The Wade–Mingos rules [61–64] concern clusters with delocalized skeletal bonding [65]. The convex boron deltahedron of a closo borane is a good example [61]. The fundamental rule is that the number of skeletal bonding MOs is maintained even if one or two vertices are not present (nido or arachno borane, respectively). A closo borane BbHhc (b > 4, c ≤ 0) has altogether 2b + 1 pairs of valence electrons: One pair per B is in the bond to H. The remaining b + 1 pairs fill the skeletal bonding MOs, one in the radial skeletal bonding MO and one pair per B is in the tangential MOs of the deltahedral skeleton. A b-vertex nido borane has 2b + 2 pairs (is derived from deltahedron of b + 1 vertices), and a b-vertex arachno borane has 2b + 3 pairs (is derived from deltahedron of b + 2 vertices). See Section 9.2 for examples. Further generalization of the electron-count rules have been suggested for clusters, such as that by Jemmis et al. [66].

## 7.5.1 Formal charge and electroneutrality principle

Formal charge is the charge of an atom in a Lewis formula (Section 7.2.1) after ½ of each of that atom’s bonds is assigned to it as electrons. Standalone, it has a trailing sign, as in ions. Ionic extrapolation to determine OS of an atom maintains the charge (if any) of a chemical formula, and the sum of the OS over all atoms equals the sum of formal charges

$∑atomsOS=∑atomsFC (3)$(3)

where FC is the numerical value of the formal charge. The sum of formal charges also gives the ionic charge on the chemical formula considered.

## 7.5.2 Bond order sum (BOS) and ionized bond order sum (iBOS)

The BOS at an atom is analogous to the bond valence sum (BVS) used in crystal chemistry. A parameter relevant for OS is the iBOS (ionized bond order sum) at an atom. The iBOS is the sum of bond orders weighted with the ionic-approximation sign, sgn(i)

$iBOS=∑n bondssgn(i)BOn or iBVS=∑n bondssgn(i)BVn (4)$(4)

As the bond order BOn of the n-th bond is equivalent to its bond valence BVn, the sum of the (experimental) bond valences yields the iBVS exemplified later in the text.

Let’s consider two examples of iBOS. The commonly used Lewis formula of carbon monoxide, |C≡O|, has a triple bond and two lone pairs; the BOS at each atom is 3, iBOS at the carbon is +3 whereas −3 at the oxygen. Hydrogen peroxide, H–O–O–H, has a homonuclear bond the BOS of which is weighted by zero on both ends, hence iBOS = −1 at oxygens and +1 at hydrogens. The following section shows that it is not by chance that the latter two values equal the OS.

## 7.5.3 Relation between OS and iBOS in a Lewis formula

There exists a very useful relationship between OS and iBOS (or iBVS rounded off to integer) and the formal charge FC at an atom in a Lewis formula:

$OS=iBOS+FC or OS=iBVS+FC (5)$(5)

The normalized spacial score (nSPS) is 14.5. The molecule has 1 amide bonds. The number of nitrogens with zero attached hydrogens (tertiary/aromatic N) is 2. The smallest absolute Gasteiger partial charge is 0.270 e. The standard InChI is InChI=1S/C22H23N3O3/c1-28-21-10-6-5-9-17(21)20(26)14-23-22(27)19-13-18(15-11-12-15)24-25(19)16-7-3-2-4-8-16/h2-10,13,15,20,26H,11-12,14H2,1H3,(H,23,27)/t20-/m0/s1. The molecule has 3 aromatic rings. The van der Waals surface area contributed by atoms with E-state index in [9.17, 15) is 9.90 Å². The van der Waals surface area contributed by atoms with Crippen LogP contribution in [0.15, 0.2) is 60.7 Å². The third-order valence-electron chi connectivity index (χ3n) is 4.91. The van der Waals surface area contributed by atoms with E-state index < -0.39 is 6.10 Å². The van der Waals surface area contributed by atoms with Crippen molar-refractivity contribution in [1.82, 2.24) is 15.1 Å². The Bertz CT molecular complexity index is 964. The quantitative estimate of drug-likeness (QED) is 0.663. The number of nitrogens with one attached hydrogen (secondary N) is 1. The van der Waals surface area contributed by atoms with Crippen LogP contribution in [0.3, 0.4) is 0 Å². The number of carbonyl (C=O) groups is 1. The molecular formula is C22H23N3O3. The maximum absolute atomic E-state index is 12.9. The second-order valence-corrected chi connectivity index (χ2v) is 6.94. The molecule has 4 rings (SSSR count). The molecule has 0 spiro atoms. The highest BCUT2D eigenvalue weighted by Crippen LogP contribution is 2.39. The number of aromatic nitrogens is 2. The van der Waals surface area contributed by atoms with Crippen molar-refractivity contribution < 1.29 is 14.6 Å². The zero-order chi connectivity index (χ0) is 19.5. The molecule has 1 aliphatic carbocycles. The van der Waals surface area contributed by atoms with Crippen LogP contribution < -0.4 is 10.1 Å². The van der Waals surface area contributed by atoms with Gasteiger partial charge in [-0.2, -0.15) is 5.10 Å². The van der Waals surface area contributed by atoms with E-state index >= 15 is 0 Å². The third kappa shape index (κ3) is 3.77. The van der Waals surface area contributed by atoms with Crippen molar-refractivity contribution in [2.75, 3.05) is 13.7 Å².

For the |C≡O| Lewis formula, it yields OSC = 3 − 1 = +2 and OSO = −3 + 1 = −2.

Equation 5 is valid for any electron count,8 whether or not the 8−N rule is obeyed or octet formed on the most electronegative or any atom, whether or not under the OS determination a bond is approximated ionic (iBOS nonzero) or divided equally (iBOS zero). If divided, however, it must be divided equally.

It may be noted that the presence of formal charges across a bond in a Lewis formula suggests an ionocovalent contribution that tends to either decrease or increase that bond’s order judged from interatomic distance. The bond will shorten when the formal charges agree with the EN of the atoms, and lengthen when they do not. An example is |C≡O| with formal charges 1− and 1+, respectively. Being against the EN, the actual CO bond length suggests a bond order < 3 and closer to 2 for which formal charges would be zero in such a Lewis formula. In other words, violation of the 8−N rule on the most electronegative atom in the |C≡O| formula decreases the actual bond order towards the value of 2 predicted by this rule. More examples follow in Section 8.3.

## 7.5.4 When OS equals iBOS

OS equals iBOS when all formal charges are zero in the Lewis formula.

A nonzero formal charge typically occurs as a consequence of an sp atom violating the 8−N rule. The formal charge of this, by definition most electronegative atom,9 then obtains a 1− for each missing bond to fulfil 8−N (or 1+ for each bond in excess) and its OS ≠ iBOS. At least one other atom in the neutral structure will then have a compensating nonzero formal charge and OS ≠ iBOS. As an example, consider the adduct of BH3 with |C≡O|. The violation of the 8−N rule at oxygen creates a compensatory formal charge 1− at the B atom of the adduct (not at C as in CO). This does not happen in NaBF4 (see Section 8.3) in which F fulfils the 8−N rule by forming a ¾ bond to B and a ¼ bond to the cation, with OS = iBOS.

## 7.6 OS algorithm of summing bond orders (bond valences)